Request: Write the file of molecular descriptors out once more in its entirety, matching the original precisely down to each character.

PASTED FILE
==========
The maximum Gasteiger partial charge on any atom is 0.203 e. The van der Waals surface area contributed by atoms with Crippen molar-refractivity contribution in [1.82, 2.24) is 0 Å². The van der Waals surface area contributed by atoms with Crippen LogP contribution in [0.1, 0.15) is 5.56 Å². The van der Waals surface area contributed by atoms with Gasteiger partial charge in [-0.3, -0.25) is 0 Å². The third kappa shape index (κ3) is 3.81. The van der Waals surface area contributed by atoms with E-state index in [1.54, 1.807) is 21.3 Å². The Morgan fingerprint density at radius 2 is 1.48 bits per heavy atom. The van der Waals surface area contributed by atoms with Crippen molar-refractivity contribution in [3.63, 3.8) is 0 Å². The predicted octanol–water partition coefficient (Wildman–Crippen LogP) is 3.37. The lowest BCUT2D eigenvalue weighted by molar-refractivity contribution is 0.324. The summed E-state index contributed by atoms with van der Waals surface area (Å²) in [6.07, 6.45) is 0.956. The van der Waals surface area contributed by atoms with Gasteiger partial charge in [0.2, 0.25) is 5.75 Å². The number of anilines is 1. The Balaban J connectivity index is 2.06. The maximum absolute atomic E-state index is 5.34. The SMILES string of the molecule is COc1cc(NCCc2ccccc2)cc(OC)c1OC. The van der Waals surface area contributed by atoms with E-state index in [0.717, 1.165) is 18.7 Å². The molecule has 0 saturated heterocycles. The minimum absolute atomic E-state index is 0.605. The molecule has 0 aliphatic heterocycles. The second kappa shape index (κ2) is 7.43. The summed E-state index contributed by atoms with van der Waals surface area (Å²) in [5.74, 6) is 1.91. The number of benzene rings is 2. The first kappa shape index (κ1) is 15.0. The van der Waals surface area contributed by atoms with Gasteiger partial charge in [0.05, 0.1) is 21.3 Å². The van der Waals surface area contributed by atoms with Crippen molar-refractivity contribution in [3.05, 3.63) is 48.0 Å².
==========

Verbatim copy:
The maximum Gasteiger partial charge on any atom is 0.203 e. The van der Waals surface area contributed by atoms with Crippen molar-refractivity contribution in [1.82, 2.24) is 0 Å². The van der Waals surface area contributed by atoms with Crippen LogP contribution in [0.1, 0.15) is 5.56 Å². The van der Waals surface area contributed by atoms with Gasteiger partial charge in [-0.3, -0.25) is 0 Å². The third kappa shape index (κ3) is 3.81. The van der Waals surface area contributed by atoms with E-state index in [1.54, 1.807) is 21.3 Å². The Morgan fingerprint density at radius 2 is 1.48 bits per heavy atom. The van der Waals surface area contributed by atoms with Crippen molar-refractivity contribution in [3.63, 3.8) is 0 Å². The predicted octanol–water partition coefficient (Wildman–Crippen LogP) is 3.37. The lowest BCUT2D eigenvalue weighted by molar-refractivity contribution is 0.324. The summed E-state index contributed by atoms with van der Waals surface area (Å²) in [6.07, 6.45) is 0.956. The van der Waals surface area contributed by atoms with Gasteiger partial charge in [0.2, 0.25) is 5.75 Å². The number of anilines is 1. The Balaban J connectivity index is 2.06. The maximum absolute atomic E-state index is 5.34. The SMILES string of the molecule is COc1cc(NCCc2ccccc2)cc(OC)c1OC. The van der Waals surface area contributed by atoms with E-state index in [0.717, 1.165) is 18.7 Å². The molecule has 0 saturated heterocycles. The minimum absolute atomic E-state index is 0.605. The molecule has 0 aliphatic heterocycles. The second kappa shape index (κ2) is 7.43. The summed E-state index contributed by atoms with van der Waals surface area (Å²) in [5.74, 6) is 1.91. The number of benzene rings is 2. The first kappa shape index (κ1) is 15.0. The van der Waals surface area contributed by atoms with Gasteiger partial charge in [0.05, 0.1) is 21.3 Å². The van der Waals surface area contributed by atoms with Crippen molar-refractivity contribution in [3.05, 3.63) is 48.0 Å².